As if to keep his hand in the anti-establishment game, Lester chose a satirical anti-war novel for his next cinematic endeavor, bringing back Michael Crawford and John Lennon (in his only non-musical film role) as the leads. If anyone had any doubts as to the influence “The Goon Show” and Lester’s early films had on the still-to-come Monty Python troupe, they could look no further than How I Won the War and have all the proof they need. The film’s release was postponed for six months while Lester flew back to the United States, the first time he would make a motion picture on home turf. The result, Petulia, although not without humor and some surreal sequences, was Lester’s first serious movie, an unorthodox romance between two outsiders, a divorced older surgeon, Archie (George C. Scott) and a flighty, married socialite, Petulia (Julie Christie) shot against the psychedelic upheaval of the Summer of Love in San Francisco. Unfortunately, neither How I Won the War or Petulia were successes at the box office. The critics were divided on the former, but Petulia (1968) received critical accolades, and many now consider it Lester’s finest film. Not helping at the time – Petulia had been scheduled to screen in competition at Cannes, but the entire festival was cancelled due to the violent student unrest that was then taking place in Paris.

Lester’s uncompromising nature seemed to drive him to double down, and he chose another absurdist subject, the post-apocalyptic, anti-nuclear The Bed-Sitting Room, for his next effort. Though possessing a stellar cast (Ralph Richardson, Rita Tushingham, Peter Cook & Dudley Moore and Marty Feldman) wandering in the rubble of London, and characters mutating into inanimate objects such as furniture, rooms, et.al, the movie sank without a trace. Critics were divided again, although as with so much of Lester’s work, positive reappraisal is now common.

After The Bed-Sitting Room’s unsuccessful release, Lester had to pay a price ­– it was virtually impossible for him to get any projects off the ground until his lucky break in the early 1970s with the producers the Salkind Brothers who were in pre-production on The Three Musketeers (1973). Originally the Salkinds had envisioned the film as a vehicle for The Beatles, and Lester was welcomed on that basis. When the Fab Four left, Lester was invited to stay. A fan of George MacDonald Fraser, a writer of satirical swashbucklers such as the Flashman novels, Lester hired Fraser to script a four hour film. As the release date neared, the Salkinds realized they would not be able to complete it in time, thus decided to split the epic into two parts, with plenty of time for post-production on the sequel, The Four Musketeers (1974).

Lester continued through the 1970s at an uneven pace. Brought in at the last minute to salvage a suspense thriller on the high seas, Juggernaut (1974), starring Richard Harris and Omar Sharif, Lester had the script completely rewritten and ended up creating one of his most critically successful pictures of the decade. The satirical Victorian-era adventure, Royal Flash (1975) with Malcolm McDowell and Oliver Reed, though not without considerable virtues, did not fare as well. Hopscotching back into the good graces of the box office and critics came with Robin and Marian (1976), a retelling of the Robin Hood legend. Lester, in a casting coup, recruited Sean Connery as Robin and Audrey Hepburn as Marian, reunited in their mature years, rekindling their bittersweet romance and once more on a tragic collision course with the Sheriff of Nottingham (Robert Shaw).

The Ritz also came out in 1976, another adaptation of a Broadway play, this time a farce about a suburban schlub (Jack Weston) hiding out from his homicidal mobster brother-in-law (the hilarious Jerry Stiller of “Seinfeld”) in a gay bathhouse in Manhattan. Rita Moreno, as a nightclub performer and the only female habitué of the bathhouse, nearly steals the picture. Once again critics were divided (though big name scribe, Judith Christ, supplied them with a great tagline for the poster, ‘It’s a ball of a brawl’), and the film was marginally successful. Lester endured a few more years of trying to put projects together until 1979, when he released two pictures in a row, Butch and Sundance: The Early Days, a sequel to the Paul Newman/Robert Redford hit, with Tom Berenger/ William Katt as the outlaws’ younger selves, and Cuba, a bittersweet romantic, political thriller that successfully hearkened back to the old fashioned Warner Brothers melodramas with Humphrey Bogart of the 1940s. Starring Sean Connery and Brooke Adams, set in Havana against the backdrop of Castro’s 1958 revolution, the film received generally positive reviews and is another one of Lester’s most underrated efforts. Unhappily, neither movie did boffo box office.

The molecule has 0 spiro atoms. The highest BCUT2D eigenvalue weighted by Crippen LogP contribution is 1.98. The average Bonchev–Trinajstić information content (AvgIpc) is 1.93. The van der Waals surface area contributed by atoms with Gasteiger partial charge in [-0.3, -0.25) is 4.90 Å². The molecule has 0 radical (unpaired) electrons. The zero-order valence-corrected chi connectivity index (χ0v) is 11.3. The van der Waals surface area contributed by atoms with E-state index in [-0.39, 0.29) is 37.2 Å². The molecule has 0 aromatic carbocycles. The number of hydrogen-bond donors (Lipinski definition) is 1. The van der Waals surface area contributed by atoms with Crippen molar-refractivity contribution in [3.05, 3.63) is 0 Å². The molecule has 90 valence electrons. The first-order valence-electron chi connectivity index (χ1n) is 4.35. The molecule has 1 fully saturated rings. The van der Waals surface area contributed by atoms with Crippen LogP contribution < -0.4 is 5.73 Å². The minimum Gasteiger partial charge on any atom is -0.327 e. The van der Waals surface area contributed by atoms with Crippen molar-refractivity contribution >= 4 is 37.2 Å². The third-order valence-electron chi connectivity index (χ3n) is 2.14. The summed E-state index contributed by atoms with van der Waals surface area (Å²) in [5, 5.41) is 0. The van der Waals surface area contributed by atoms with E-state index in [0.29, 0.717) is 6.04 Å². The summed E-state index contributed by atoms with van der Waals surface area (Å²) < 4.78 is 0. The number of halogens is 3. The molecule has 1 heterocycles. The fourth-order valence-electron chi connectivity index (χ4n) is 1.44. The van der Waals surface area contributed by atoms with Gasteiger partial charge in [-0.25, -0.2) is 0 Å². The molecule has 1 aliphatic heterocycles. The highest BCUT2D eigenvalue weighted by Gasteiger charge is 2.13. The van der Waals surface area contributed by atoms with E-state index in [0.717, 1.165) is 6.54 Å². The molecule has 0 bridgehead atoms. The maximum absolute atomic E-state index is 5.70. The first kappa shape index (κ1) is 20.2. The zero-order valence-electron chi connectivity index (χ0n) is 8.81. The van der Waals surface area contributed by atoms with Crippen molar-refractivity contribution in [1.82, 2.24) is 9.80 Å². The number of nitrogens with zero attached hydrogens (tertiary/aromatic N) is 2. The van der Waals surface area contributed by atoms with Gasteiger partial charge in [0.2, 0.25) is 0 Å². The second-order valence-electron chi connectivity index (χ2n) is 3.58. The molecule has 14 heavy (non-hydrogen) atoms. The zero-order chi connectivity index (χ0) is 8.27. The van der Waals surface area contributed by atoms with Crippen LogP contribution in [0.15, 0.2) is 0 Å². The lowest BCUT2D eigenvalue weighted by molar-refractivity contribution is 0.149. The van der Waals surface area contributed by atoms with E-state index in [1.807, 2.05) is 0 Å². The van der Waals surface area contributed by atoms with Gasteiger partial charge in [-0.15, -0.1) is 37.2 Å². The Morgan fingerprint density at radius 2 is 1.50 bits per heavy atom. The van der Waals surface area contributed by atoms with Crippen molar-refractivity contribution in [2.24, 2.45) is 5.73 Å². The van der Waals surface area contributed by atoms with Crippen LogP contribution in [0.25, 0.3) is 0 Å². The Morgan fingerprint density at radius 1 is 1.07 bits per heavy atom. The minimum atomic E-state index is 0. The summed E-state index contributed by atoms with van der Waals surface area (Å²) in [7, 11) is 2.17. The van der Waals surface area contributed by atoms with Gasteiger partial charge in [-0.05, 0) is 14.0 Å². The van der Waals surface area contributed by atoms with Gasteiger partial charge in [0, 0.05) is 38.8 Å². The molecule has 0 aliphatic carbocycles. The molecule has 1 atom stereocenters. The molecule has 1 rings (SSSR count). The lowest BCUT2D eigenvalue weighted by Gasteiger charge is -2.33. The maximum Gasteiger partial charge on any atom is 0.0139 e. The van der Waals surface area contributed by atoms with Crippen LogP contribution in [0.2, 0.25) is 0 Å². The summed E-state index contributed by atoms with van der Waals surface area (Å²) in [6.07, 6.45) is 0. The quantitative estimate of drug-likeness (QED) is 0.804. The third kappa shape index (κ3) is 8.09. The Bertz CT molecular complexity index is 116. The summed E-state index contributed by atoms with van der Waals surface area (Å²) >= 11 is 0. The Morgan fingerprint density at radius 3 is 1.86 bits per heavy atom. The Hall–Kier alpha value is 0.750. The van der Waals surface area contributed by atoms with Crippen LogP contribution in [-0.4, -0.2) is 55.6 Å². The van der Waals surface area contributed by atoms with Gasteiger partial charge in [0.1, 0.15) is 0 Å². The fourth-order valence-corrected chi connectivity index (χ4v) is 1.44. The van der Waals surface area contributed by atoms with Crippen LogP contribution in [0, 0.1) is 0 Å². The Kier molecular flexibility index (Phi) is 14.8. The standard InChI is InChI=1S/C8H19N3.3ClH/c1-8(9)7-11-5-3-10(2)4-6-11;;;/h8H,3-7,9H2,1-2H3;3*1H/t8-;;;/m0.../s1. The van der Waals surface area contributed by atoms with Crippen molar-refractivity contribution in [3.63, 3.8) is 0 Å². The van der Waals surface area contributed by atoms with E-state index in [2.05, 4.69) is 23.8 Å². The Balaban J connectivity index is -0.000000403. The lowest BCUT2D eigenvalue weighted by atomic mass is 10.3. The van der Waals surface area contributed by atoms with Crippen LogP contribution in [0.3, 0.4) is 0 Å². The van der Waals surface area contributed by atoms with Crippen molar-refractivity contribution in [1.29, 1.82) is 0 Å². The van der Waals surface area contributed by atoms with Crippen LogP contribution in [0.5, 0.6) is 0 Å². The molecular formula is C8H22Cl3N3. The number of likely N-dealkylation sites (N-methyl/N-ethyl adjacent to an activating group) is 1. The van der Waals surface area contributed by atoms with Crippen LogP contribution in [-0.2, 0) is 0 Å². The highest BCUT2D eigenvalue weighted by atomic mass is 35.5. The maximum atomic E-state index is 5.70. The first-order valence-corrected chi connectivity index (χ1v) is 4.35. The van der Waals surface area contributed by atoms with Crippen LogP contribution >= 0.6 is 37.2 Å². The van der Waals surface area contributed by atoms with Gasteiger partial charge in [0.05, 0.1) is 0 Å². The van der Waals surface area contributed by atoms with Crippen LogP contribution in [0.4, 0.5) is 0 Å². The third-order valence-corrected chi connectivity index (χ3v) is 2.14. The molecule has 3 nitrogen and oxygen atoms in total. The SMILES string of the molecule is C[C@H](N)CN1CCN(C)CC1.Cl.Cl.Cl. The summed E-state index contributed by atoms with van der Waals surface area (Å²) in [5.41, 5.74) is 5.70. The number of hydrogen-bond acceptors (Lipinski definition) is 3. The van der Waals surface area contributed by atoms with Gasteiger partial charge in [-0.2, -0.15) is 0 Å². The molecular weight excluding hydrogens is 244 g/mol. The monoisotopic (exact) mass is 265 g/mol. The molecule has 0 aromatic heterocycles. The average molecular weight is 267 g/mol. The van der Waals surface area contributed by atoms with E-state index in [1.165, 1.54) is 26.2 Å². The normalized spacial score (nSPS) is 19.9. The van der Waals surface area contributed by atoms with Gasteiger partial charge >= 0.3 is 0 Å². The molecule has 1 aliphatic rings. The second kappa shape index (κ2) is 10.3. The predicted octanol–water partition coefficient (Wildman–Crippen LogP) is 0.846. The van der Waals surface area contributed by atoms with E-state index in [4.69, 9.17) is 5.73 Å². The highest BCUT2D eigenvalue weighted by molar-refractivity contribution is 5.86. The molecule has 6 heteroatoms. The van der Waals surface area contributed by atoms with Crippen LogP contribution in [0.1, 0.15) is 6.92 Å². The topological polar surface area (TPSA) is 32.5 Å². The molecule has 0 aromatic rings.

Lester’s luck changed the very next year. The Salkind Brothers had gone into production on Superman and Superman II. Both directed by Richard Donner (the Lethal Weapon movies), the second picture’s shoot had not ended when they went into post-production on the first one. A hiatus was called as the initial Man of Steel movie was completed and released. When the Salkinds went back to the cameras to finish Superman II, they replaced Donner with Lester (without letting Donner know). Lester scrapped and reshot most of Donner’s footage, and whatever they did use was shuffled and edited to Lester’s specifications. Both pictures were smashes, which led to Lester helming Superman III in 1983. Though more comedic and not as successful as its predecessors, Superman III did well enough to spawn one more in the franchise, Superman IV: The Quest for Peace. It was produced by Cannon Films, along with Warner Brothers, without either Lester’s or the Salkinds’ involvement. This last entry, directed by Sidney J. Furie (The Ipcress File), was a critical and box office flop.

Although Lester directed a Paul McCartney concert movie called Get Back (1991), his last fiction film remains The Return of the Musketeers (1989). Again bringing back the original cast (Michael York, Oliver Reed, Frank Finlay and Richard Chamberlain), Lester also had writer George MacDonald Fraser return to pen the epic production. Unhappily, midway through the shoot, beloved friend and supporting cast member Roy Kinnear broke his pelvis when he fell off his horse, then died from a heart attack at the hospital. This put a pall over the proceedings. The picture was released in European theatres in 1989, and Universal acquired the American theatrical distribution rights. Along the way, Universal decided to forego the big screens in the USA and gave the film its debut on cable television. The lukewarm reception of Return of the Musketeers, coupled with Kinnear’s death, dampened Lester’s interest in filmmaking. He is now a robust 84 years old and still makes occasional special appearances at screenings of his work.

The Richard Lester Film Festival

August 5 & 6: The Three Musketeers & The Four Musketeers

August 12 & 13: Superman II & Superman III

August 14 & 15: Royal Flash & How I Won the War

August 21 & 22: Juggernaut & Cuba

August 26 & 27: The Knack… and How to Get It & Petulia

August 28 & 29: Robin and Marian & Butch and Sundance: The Early Years